The heat source is obviously related to the defibrillation equipment, but how? Some reports talk about defective equipment, but defective technique is more likely. Arcing can occur as a result of poor contact of the gel defibrillation pads with the patient's skin. Potential causes of poor contact with the patient include: an insufficient or excessive amount of conductive gel, use of the wrong gel (e.g., ultrasound gel), application of paddles over irregular surfaces (e.g., bony prominences, wires, ECG electrodes), or misapplication of paddles (e.g., the metal surface of the paddle not completely on the pad, a fold in the pad, a pad smaller than the paddle's metal surface, a dry pad) (Health Devices 1994; 23: 307-309). When the pad or paddle is placed improperly, such as the pad not fully in contact with the skin, or the paddle placed on a bony prominence, an electric arc can occur during the discharge. The APSF review states that one way to potentially improve patient contact with gel pads, used by some Emergency Department physicians, is to place a pad then rip it off. This will remove the body hair and allow a second gel pad to be placed in good contact with the skin.


The fuel source can be almost anything. Common fuels in these scenarios are alcohol preps or vapors, bed linens, clothing, drapes, plastic tubing, and body hair.


We hope that TriStar Centennial Medical Center, where the current tragedy occurred, will make publicly available the results of their incident review and root cause analysis. That way, the lessons learned can help avert similar tragedies not only at their facility but at any facility.


Defibrillator-related fires are a danger not only to the patient, but also to staff and potentially other patients and visitors. In the 2019 case (Wright 2019) it was noted that the entire 10th floor was so full of thick smoke that staff could barely see. In the North Carolina case (WRAL 2012) several staff were also injured and several patients had to be transferred to an ICU because of smoke inhalation. In the case reported in the ASA Monitor (ASA 2020), five staff members were treated in the ED for smoke inhalation, one RN suffered second-degree burns to the arm, and staff involved in the case were emotionally traumatized.


Also, in our October 2022 What's New in the Patient Safety World column “Portable Oxygen and Ambulance Fire” we described a fatal explosion and fire in an ambulance when a patient was being switched to a portable oxygen source. We noted that the back compartment of an ambulance could have a high concentration of oxygen and any sort of spark could trigger such an event. We mentioned defibrillator paddles as one potential source for such a spark.


So, fires triggered by defibrillators do occur. This case is a stark reminder of dangers to both patients and staff. While use of defibrillators is usually undertaken in emergency situations (though the same would apply to elective cardioversion), it is imperative that care is taken to ensure there is no free flow of oxygen near the patient.


We teach our staffs in hospitals and ambulatory surgery centers about the risks of surgical fires but how many of you teach your staffs about the risks of fires during defibrillation or cardioversion? It’s easy to see from many of the above cases that, during a code situation, staff may forget to minimize the oxygen threat. You should probably include some cases in your simulation training for your code teams in which such potential oxygen threats are present.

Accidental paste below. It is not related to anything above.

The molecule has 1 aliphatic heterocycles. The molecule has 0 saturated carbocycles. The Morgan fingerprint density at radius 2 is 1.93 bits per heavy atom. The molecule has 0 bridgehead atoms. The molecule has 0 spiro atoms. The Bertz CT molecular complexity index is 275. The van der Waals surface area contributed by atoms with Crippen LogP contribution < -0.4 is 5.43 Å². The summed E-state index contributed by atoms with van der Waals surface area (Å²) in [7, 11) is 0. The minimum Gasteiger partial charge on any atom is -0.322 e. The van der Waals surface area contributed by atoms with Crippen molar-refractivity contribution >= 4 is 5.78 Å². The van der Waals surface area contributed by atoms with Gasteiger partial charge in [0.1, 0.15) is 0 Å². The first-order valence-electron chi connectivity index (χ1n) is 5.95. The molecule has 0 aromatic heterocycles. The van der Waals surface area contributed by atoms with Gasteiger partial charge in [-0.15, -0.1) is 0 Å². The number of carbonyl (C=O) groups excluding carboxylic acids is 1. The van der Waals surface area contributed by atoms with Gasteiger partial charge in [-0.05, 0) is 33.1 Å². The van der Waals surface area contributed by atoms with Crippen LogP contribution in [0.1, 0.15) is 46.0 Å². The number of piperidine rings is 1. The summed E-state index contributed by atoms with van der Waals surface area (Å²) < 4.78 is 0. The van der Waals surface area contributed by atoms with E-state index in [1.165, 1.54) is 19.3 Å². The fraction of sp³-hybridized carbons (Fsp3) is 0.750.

The ASA Monitor article (ASA 2020) recommends preventative strategies that should be reviewed with code team members:

       Review the “Fire Triad”: oxidizer, igniter, fuel

       Remove nearby fuels (clothing, linens, towels) prior to defibrillation

       Prevent arcing by ensuring good contact of defibrillation pads with the patient

       Prevent creating an oxygen-rich environment

– Remove all sources of oxygen (>1 meter)

– Do NOT disconnect Ambuฎ-bag from ETT during shock

– If disconnected, remove Ambuฎ-bag >1 meter away

– Direct bag reservoir away from the patient's body

       “All clear” check should include free flow O2 and pad contact.




Our prior columns on iatrogenic burns:



Our prior columns on surgical fires:








McGee N. Man dies after catching on fire at Nashville hospital. News 2022;



Willey J. Patient badly burned in fire involving defibrillator at Kingwood hospital. ABC13 News (Houston) 2021; June 30, 2021



Bennett A. Homicide detectives looking into woman’s death at Kingwood hospital after defibrillation and fire. KHOU (Houston) news 2021; July 1, 2021



Wright A. Patient's body set on fire as medical staff attempt CPR. KENS (Houston) News 2019; May 24, 2019



Patient Set Afire by Defibrillator Paddles. Journal of Clinical Engineering 2004; 29(2): 60



Theodorou AA, Gutierrez JA, Berg RA. Fire Attributable to a Defibrillation Attempt in a Neonate. Pediatrics 2003; 112(3 Pt 1): 677-679 October 2003



Counts J. U-M cardiovascular center fire started during operation on patient, spread to curtain. Ann Arbor News 2015; July 7, 2015



Allen J. U-M not releasing report on cardiovascular center fire that burned patient. Ann Arbor News 2015; August 7, 2015



WRAL. Fatal Durham hospital fire may have started during defibrillation. Posted November 6, 2012



Mehta SP, Bhananker SM, Posner KL, Domino KB. Operating Room Fires: A Closed Claims Analysis. Anesthesiology 2013; 118(5): 1133-1139, May 2013



ASA (American Society of Anesthesiologists). American Society of Anesthesiologists Task Force on Operating Room Fires. Practice advisory for the prevention and management of operating room fires. Anesthesiology 2008; (108): 786-801



ECRI. External Defibrillators: Electrical Arcing in an Oxygen-Enriched Atmosphere May Present Risk of Fire. April 30, 2020



Miller PH. Potential fire hazard in defibrillation. JAMA 1972; 221(2): 192



ASA. Learning From Others: A Case Report from the Anesthesia Incident Reporting System. ASA Monitor August 2020; 84: 14



APSF (Anesthesia Patient Safety Foundation). The Committee on Technology. Reducing the Risk of Defibrillation Fires. APSF Newsletter 2009; 24(3): 36-37